An agreement for Comedy-Sportz to lease the Rocket theater in downtown Rock Island is expected to be approved Monday by the city council.

The theater at 224 19th St. has sat empty since the Rocket Cinema, a bar and movie theater, closed in 2006.

City manager John Phillips said Renaissance Rock Island owns the theater and would lease the property to ComedySportz, which moved out of its former location just around the corner at 1818 3rd Ave., earlier this year. The lease is for three years.

“We’re delighted to have ComedySportz stay in Rock Island and to have a new home,” Phillips said.

Rock Island Mayor Dennis Pauley said ComedySportz is a “great asset” to the downtown and was happy to keep the troupe while finding a reuse for the theater.

“I think it’s an excellent facility for ComedySportz,” he said. “It fits all of their needs.”

Jeff De Leon, company artistic director for ComedySportz, said members of the comedy improvisation troupe toured the building and was happy with what they saw.

“We walked through the venue and really liked it, and we really wanted to stay in Rock Island,” he said.

ComedySportz celebrated its 20th anniversary earlier this year, then announced it was splitting with Circa ’21 Dinner Playhouse, which was located next door to its former site.

The development agreement with Comedy Sportz includes a $225,000 contribution from the city to Renaissance Rock Island with $200,000 for renovations and the remainder going to fixtures, furniture and equipment. Redevelopment costs can be covered with Downtown Tax Increment Financing funds, according to the city.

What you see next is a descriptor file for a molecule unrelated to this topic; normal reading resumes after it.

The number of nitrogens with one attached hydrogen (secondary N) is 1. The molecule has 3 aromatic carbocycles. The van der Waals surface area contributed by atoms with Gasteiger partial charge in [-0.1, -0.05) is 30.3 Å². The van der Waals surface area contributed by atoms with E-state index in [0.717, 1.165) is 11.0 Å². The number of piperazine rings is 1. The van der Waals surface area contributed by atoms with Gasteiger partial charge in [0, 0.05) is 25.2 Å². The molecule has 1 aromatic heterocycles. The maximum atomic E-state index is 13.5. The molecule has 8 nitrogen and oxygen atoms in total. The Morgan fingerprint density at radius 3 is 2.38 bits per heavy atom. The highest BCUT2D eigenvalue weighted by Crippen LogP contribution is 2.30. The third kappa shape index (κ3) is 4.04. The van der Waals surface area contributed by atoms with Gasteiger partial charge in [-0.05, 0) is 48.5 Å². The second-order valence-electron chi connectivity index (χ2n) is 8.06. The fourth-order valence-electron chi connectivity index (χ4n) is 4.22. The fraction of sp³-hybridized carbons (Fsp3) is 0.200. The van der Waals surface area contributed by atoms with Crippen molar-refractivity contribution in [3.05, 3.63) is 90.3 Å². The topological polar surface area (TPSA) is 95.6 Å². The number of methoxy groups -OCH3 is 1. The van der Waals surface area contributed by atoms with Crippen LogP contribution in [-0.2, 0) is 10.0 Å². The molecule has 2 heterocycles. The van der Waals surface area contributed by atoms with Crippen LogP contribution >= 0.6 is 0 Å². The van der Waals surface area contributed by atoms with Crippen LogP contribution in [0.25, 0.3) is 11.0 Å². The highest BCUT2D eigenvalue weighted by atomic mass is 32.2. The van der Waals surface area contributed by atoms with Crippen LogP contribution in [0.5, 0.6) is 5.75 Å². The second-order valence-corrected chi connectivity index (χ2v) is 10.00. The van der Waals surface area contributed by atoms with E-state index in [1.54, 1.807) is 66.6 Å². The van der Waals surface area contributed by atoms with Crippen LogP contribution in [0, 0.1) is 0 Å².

“It’s one more exciting venue for our downtown, for our residents and for people to come and enjoy,” said Brian Hollenback, president of Renaissance Rock Island.

Meanwhile, ComedySportz will continue its fundraising tour through October with plans to open at the theater in November, De Leon said.

The money raised will help with improvements at the theater where ComedySportz hopes to expand with late night shows and off-weekend performances, he said.

The theater itself opened in the 1940s as a single-screen movie house. It became a discount theater before closing in the 1980s and then reopened in 2005 as Brew and View II at the Rocket Cinema, which closed in 2006.

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